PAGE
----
Estate Planning

 

Last Will and Testament


Last Will and Testament: A will contains a set of instructions explaining how you want your property to be distributed after your death. A will by itself is only the first step in a complete estate planning package.  Without a will, your property will pass according to Oregon's intestacy statutes.  Please call for an initial appointment to determine if current intestate rules comport with your wishes.  Unlike a trust, a will does require that your estate be probated in most circumstances.


Revocable Living Trust


Revocable Living Trust (RLT): A revocable living trust is an arrangement you make for management and distribution of your property. Like a will, the trust is "revocable," meaning that you can modify or eliminate it at any time. These trusts are established by a written agreement or declaration which appoints a "trustee" to administer the property, and which gives detailed instructions on how the property is to be managed and eventually distributed. You can use your trust to avoid probate (court administration of property after death) or for guardianship (court administration after incapacity). A RLT works with a pour over will to ensure the distribution of your property as you desire. A RLT costs more up front than a will because the trust must be "funded", i.e. assets that pass via the trust must be legally titled in your RLT's name.  Although, a RLT involves additional expense at the outset, the saving to your estate will likely significantly outweigh this initial expenditure.  

Durable Power of Attorney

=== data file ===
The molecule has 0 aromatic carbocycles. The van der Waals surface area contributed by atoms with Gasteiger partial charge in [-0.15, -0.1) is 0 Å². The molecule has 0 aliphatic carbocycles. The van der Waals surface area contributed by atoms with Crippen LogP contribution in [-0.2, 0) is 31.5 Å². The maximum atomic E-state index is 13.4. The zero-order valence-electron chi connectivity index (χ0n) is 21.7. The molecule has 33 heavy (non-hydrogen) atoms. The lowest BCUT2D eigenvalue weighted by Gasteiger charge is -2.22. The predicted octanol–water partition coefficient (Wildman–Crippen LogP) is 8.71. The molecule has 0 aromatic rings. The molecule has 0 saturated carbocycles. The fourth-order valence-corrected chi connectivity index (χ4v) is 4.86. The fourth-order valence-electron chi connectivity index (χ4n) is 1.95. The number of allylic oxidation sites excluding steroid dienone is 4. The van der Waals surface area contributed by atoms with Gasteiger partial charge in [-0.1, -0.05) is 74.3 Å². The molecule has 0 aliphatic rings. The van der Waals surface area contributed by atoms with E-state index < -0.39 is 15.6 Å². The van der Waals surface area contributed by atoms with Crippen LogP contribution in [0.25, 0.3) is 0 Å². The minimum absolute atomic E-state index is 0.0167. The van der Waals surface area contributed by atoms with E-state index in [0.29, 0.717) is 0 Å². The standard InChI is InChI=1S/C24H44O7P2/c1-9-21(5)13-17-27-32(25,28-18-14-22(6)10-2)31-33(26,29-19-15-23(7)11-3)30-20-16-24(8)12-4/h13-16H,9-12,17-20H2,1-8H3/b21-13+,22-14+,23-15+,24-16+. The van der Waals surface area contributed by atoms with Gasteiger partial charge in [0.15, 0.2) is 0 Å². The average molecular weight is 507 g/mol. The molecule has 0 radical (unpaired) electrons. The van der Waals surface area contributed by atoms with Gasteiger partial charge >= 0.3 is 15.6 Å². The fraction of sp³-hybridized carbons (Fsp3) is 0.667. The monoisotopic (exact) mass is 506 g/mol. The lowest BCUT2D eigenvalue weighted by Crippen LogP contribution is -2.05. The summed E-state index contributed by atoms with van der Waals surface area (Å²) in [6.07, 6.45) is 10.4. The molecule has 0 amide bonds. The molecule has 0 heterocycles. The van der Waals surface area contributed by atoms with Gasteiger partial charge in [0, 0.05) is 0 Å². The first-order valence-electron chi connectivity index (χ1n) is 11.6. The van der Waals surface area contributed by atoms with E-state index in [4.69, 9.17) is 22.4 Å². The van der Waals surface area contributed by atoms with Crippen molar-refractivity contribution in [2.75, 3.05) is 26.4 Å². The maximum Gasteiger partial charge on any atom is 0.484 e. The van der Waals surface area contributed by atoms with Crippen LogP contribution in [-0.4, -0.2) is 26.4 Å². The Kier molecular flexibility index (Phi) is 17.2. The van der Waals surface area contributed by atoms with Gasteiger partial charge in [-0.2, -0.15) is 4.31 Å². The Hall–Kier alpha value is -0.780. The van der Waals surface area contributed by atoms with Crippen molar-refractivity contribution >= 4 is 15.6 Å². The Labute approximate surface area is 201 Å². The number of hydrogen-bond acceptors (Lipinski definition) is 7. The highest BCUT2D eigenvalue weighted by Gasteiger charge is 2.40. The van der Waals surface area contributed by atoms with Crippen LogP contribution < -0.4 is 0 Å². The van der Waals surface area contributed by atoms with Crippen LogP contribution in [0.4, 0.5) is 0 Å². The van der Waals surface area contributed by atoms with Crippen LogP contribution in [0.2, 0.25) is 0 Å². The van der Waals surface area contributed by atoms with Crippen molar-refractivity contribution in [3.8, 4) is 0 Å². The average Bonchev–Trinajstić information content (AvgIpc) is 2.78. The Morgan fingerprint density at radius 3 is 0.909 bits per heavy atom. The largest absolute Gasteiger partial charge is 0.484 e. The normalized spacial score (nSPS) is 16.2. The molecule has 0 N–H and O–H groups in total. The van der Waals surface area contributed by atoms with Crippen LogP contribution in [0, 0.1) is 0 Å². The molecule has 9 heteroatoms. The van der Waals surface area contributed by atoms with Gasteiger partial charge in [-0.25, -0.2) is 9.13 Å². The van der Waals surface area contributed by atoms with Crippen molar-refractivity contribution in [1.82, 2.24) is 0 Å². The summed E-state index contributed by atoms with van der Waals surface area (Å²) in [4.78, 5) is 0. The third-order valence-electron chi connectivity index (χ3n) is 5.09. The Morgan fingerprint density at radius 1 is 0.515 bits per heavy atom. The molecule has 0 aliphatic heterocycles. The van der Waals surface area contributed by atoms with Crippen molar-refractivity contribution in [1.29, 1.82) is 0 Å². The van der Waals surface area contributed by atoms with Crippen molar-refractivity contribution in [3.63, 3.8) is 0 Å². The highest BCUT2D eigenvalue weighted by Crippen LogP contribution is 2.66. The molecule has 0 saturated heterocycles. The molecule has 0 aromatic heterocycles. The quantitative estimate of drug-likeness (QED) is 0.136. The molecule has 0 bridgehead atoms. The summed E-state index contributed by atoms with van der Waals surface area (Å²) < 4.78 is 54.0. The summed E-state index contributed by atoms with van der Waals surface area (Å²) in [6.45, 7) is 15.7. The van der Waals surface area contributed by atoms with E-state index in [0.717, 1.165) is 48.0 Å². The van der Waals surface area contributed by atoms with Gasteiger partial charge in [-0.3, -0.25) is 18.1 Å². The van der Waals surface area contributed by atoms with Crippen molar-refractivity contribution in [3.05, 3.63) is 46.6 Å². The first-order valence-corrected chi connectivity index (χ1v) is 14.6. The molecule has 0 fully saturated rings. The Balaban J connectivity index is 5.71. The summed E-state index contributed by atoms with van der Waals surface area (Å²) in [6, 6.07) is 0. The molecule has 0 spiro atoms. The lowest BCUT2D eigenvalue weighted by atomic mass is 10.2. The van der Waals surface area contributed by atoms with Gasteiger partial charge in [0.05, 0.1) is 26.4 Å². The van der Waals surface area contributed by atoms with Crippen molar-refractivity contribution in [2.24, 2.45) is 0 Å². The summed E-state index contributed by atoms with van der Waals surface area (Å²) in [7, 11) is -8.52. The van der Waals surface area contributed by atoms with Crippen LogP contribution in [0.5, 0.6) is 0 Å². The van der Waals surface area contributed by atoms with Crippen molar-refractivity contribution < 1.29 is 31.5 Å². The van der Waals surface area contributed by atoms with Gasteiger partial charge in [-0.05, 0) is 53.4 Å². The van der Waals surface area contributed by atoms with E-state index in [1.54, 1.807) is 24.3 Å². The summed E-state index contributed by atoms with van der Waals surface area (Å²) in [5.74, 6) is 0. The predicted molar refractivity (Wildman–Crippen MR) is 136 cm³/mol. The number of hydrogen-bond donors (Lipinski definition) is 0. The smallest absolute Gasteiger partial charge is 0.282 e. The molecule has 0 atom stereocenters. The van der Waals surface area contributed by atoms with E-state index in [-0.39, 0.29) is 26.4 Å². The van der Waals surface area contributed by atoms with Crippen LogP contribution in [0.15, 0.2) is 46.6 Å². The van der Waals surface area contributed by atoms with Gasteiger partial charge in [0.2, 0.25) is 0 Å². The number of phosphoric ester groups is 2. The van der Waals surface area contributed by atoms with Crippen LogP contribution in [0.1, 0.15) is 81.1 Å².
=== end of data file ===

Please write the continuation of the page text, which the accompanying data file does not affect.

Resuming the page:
Durable Power of Attorney (DPOA)s: DPOAs are planning tools that may be utilized in the event of mental or physical incapacity. DPOAs authorize your agent to handle a wide range of business on your behalf, including banking, buying and selling property and making investments. By signing the DPOA you are not giving up the power to continue conducting the same transactions yourself. You still have the authority to handle your own business, but upon execution your agent can take care of your business affairs when you are unable.

The agency relationship created by a DPOA can be revoked

The authority given in a power of attorney automatically ends when the person who signed it dies. You can end the authority earlier by revoking it in writing. If you haven’t already, you may wish to add an alternate agent for purposes of your power of attorney.

 

 

Oregon Advance Directives


Oregon statutes require a medical advance directive to be completed in a certain form. In this document you may address many of the medical decisions that are required if you become seriously ill. In addition, Oregon’s Advance Directive allows you to choose a "health care representative" to make health care decisions on your behalf, if you become incapable of doing so.



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